Marco Polo out until Easter

//Marco Polo out until Easter

marcopolo3.jpgDamage to Marco Polo, caused when the ship hit the seabed in northern Norway last weekend, is more serious than first thought and it will be out of action until Easter.
It had been hoped that a brief spell in dry dock would be sufficient to repair the vessel, which has an ice-strengthened hull. Operator Cruise & Maritime Voyages initially delayed the start of its next cruise from Thursday until tomorrow (Sunday).
Passengers have now been informed their holidays are cancelled. The ship will remain at a yard in Antwerp while repairs are carried out. CMV will also be looking for an explanation from Norwegian authorities as to why an unexpected obstruction was present in the dredged channel leading from Sortland. The port is only occasionally visited by cruise ships, but is used daily by vessels from the Hurtigruten fleet.
Meanwhile, Discovery, the ship operated by CMV in association with Voyages of Discovery left Avonmouth yesterday (Friday) for a cruise to Norway and the Northern Lights. Its previous cruise was cancelled when a Maritime and Coastguard Agency inspection found deficiencies in the lifeboat drill procedure.
Elsewhere, the number of cruise ships in the casualty ward continues to grow. Latest to suffer is Carnival Legend, which is being slowed by problems with one of its Azipod propeller motors.
The ship, on a seven-day cruise of the western Caribbean, skipped a visit to Grand Cayman yesterday in order to return to Tampa, Florida tomorrow on schedule. The itinerary for the next cruise has been amended to allow for its reduced speed.
P&O’s Ventura continues to make its way across the Atlantic at reduced speed thanks to a fault with the power to its starboard propeller, is expected to reach Southampton on schedule on Friday, after missing a visit to Madeira planned for Tuesday.
Carnival Dream, which should have been back at Port Canaveral today, remains alongside at Phillipsburg, St Maarten, following the fault which developed in an emergency generator in mid-week.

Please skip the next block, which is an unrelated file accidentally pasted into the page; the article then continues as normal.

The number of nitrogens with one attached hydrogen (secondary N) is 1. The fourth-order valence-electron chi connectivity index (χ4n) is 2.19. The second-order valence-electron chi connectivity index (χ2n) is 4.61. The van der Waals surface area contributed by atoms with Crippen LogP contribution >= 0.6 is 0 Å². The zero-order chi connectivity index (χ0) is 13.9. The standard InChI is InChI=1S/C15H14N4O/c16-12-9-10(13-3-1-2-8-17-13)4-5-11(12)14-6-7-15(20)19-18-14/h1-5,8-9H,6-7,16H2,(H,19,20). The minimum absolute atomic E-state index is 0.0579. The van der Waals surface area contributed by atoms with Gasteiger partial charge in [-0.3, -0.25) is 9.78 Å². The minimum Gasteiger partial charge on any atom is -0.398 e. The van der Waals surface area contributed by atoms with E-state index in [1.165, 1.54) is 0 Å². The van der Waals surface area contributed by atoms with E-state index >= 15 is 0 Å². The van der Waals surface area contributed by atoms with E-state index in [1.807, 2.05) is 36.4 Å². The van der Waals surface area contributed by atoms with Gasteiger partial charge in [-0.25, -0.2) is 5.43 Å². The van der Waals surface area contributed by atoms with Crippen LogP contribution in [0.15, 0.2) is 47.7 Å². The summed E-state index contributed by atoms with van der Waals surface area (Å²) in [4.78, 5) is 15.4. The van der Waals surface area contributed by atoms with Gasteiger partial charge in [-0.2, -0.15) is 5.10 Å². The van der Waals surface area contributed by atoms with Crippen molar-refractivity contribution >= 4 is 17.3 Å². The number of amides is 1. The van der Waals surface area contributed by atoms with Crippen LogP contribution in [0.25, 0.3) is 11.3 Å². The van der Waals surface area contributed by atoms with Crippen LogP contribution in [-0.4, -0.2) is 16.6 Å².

Almost 50 aircraft have been chartered to fly the 4,363 passengers home – either to Orlando or to their home cities in the U.S. The first guests left yesterday and repatriation will continue throughout the weekend. Carnival said: “We are working to try to accommodate special requests from guests, including those who asked to remain on board longer.”
A spokesman added: “Activities have continued aboard the ship similar to our regular, full Sea Day itineraries including children’s programs and full dining options. Entertainment includes live music on deck, as well as a variety of bars and lounges.

[On Thursday] we arranged for three-time Grammy winner Jon Secada to perform two shows in the ship’s main lounge.”
It’s a shame that Carnival could not prevail on chief executive Micky Arison to prevent him Tweeting this poster (below) advertising the concerts. While it may indeed have been a fun evening, it would have been more gracious of Mr Arison to have made at least a passing reference to the fact that it was taking place only because the ship was unexpectedly remaining in port rather than sailing home.
By | 2017-06-15T15:59:37+00:00 16 March 2013|Cruise News|1 Comment

About the Author:

John Honeywell is a travel writer specialising in cruise ships and cruise travel. Winner of CLIA UK's Contribution to Cruise award 2017.

One Comment

  1. Chris D 18 March 2013 at 12:04 am - Reply

    I hope the ‘powers that be’ don’t use the damage as an excuse to scrap the Marco Polo – she is a lovely old ship and one of the few classic liners still in use.

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